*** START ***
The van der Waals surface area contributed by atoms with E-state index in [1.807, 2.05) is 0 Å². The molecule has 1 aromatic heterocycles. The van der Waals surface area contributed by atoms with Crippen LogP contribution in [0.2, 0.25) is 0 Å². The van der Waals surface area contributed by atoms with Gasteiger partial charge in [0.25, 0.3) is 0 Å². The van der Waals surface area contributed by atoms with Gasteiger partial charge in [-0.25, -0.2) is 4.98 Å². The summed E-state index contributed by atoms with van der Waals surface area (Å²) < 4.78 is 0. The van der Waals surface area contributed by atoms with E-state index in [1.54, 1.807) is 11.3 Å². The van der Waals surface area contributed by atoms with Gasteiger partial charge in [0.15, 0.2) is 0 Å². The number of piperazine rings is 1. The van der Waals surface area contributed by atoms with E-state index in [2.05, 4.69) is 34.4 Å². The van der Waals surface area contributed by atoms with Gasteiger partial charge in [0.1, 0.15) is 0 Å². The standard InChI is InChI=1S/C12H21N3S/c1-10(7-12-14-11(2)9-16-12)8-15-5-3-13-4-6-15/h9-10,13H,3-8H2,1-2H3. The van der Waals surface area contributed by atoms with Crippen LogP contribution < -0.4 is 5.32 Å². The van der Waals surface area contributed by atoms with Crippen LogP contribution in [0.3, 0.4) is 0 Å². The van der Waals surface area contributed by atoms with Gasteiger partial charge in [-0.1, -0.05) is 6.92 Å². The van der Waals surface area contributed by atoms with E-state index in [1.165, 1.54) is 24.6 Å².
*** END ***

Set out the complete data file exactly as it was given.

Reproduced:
The van der Waals surface area contributed by atoms with E-state index in [1.807, 2.05) is 0 Å². The molecule has 1 aromatic heterocycles. The van der Waals surface area contributed by atoms with Crippen LogP contribution in [0.2, 0.25) is 0 Å². The van der Waals surface area contributed by atoms with Gasteiger partial charge in [0.25, 0.3) is 0 Å². The van der Waals surface area contributed by atoms with Gasteiger partial charge in [-0.25, -0.2) is 4.98 Å². The summed E-state index contributed by atoms with van der Waals surface area (Å²) < 4.78 is 0. The van der Waals surface area contributed by atoms with E-state index in [1.54, 1.807) is 11.3 Å². The van der Waals surface area contributed by atoms with Gasteiger partial charge in [0.15, 0.2) is 0 Å². The number of piperazine rings is 1. The van der Waals surface area contributed by atoms with E-state index in [2.05, 4.69) is 34.4 Å². The van der Waals surface area contributed by atoms with Gasteiger partial charge in [0.1, 0.15) is 0 Å². The standard InChI is InChI=1S/C12H21N3S/c1-10(7-12-14-11(2)9-16-12)8-15-5-3-13-4-6-15/h9-10,13H,3-8H2,1-2H3. The van der Waals surface area contributed by atoms with Crippen LogP contribution < -0.4 is 5.32 Å². The van der Waals surface area contributed by atoms with Crippen LogP contribution in [0.3, 0.4) is 0 Å². The van der Waals surface area contributed by atoms with Gasteiger partial charge in [-0.1, -0.05) is 6.92 Å². The van der Waals surface area contributed by atoms with E-state index in [1.165, 1.54) is 24.6 Å².